A large delegation of American congressmen, their spouses and staff aides flew into Tokyo yesterday for a postelection, government paid trip to a hastily organized unofficial symposium.

Preparations for the trip were made quietly, apparently for fear that voters would not take it kindly if news of the trip got back to the United States before the election.

The symposium, organized almost singlehandedly by one prominent Japanese politician, provides a week of talks between Japanese and U.S. legislators. Unlike other such international gatherings, it has not been officially established by Japan's parliament or the U.S. Congress.

Even by the Expansive standards of postelection congressional junkets, it is drawing a large American crowd. The latest list of participants has 41 congressmen, 43 staff members and 34 wives, although it was not clear whether all would come.

Some were arriving yesterday or later this week aboard three special military planes and others are coming on commercial flights. All are whisked by U.S. Embassy automobiles to Tokyo's most elegant hotel, the Okura, where 92 rooms were reserved for their use.

The U.S. Embassy here, which arranged accommodations, made no announcement of the visit as it usually does when large delegations come on public business.

The main organizer, of the symposium, Eiichi Nakao, a member of the Japanese parliament, announced it only last Friday and said the announcement was held up until after the mid-term elections at the American's request. The name of the American congressmen participating were sent to Japan only after the election, he said. A source in the organizing committee said the U.S. side asked that the names be held back until after the election because of the possibility of criticism during the campaign.

House Armed Services Committee Chairman Mel Price said at a news conference last night that the trip was part of his committee's "overall duties" and would require no extra appropriations. Spouses, he said, are traveling along "at no extra expense to the government."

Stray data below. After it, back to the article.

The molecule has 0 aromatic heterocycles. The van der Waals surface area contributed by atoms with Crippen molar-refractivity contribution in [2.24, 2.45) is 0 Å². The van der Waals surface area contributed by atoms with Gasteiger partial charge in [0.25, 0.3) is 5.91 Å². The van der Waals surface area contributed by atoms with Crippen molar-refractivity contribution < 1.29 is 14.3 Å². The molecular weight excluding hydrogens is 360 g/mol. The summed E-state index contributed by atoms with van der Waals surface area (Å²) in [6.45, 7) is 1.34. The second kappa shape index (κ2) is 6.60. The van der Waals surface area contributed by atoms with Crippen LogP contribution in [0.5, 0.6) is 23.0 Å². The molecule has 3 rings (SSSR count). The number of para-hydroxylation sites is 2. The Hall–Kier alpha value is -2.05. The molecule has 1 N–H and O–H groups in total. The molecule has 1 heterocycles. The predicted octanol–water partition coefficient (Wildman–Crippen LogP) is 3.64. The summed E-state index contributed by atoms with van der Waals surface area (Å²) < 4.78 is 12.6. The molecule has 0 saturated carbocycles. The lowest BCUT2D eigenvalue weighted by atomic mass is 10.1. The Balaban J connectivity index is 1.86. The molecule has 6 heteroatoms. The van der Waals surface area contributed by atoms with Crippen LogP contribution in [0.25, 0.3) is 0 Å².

In a news release in Washington last week. Price said spouses of legislators were included in the trip for "reasons of protocol." What protocol was involved was unclear since Japanese politicians rarely bring their wives to official gatherings.

Price said the military air costs are taken care of "in the budget" and noted that the aircraft are manned by regular Air Force personnel. He said the purpose of the mission is in line with the duties of the various committees represented to investigate all matters covered by legislation they handle. A total of five committees are represented.

Members of at eight House committees have gone to Japan for the meeting. Only one senator, S. I. Hayakawa (R-Calif.), a member of the Agriculture Committee, was scheduled to attend.

The symposium was put together so hastily that the latest program does not list the names of speakers at the main sessions. The meetings will cover such subjects as defense, agriculture, fishing, science and technology, and trade.

It was arranged by a previously obscure organization called the Japan-United States Interlegislative Council, which lists Prime Minister Takeo Fukuda as honorary chairman and former prime minister Nobosuke Kishi as chairman. It has no official status as an arm of the Japanese parliament and is the handiwork largely of Nakao, according to sources familar with the planning.

An ambitious young member of Japan's lower house, Nakao is the leader of a small faction of hawkish members of the Liberal Democratic Party known as Seirankai, a group formed in 1973.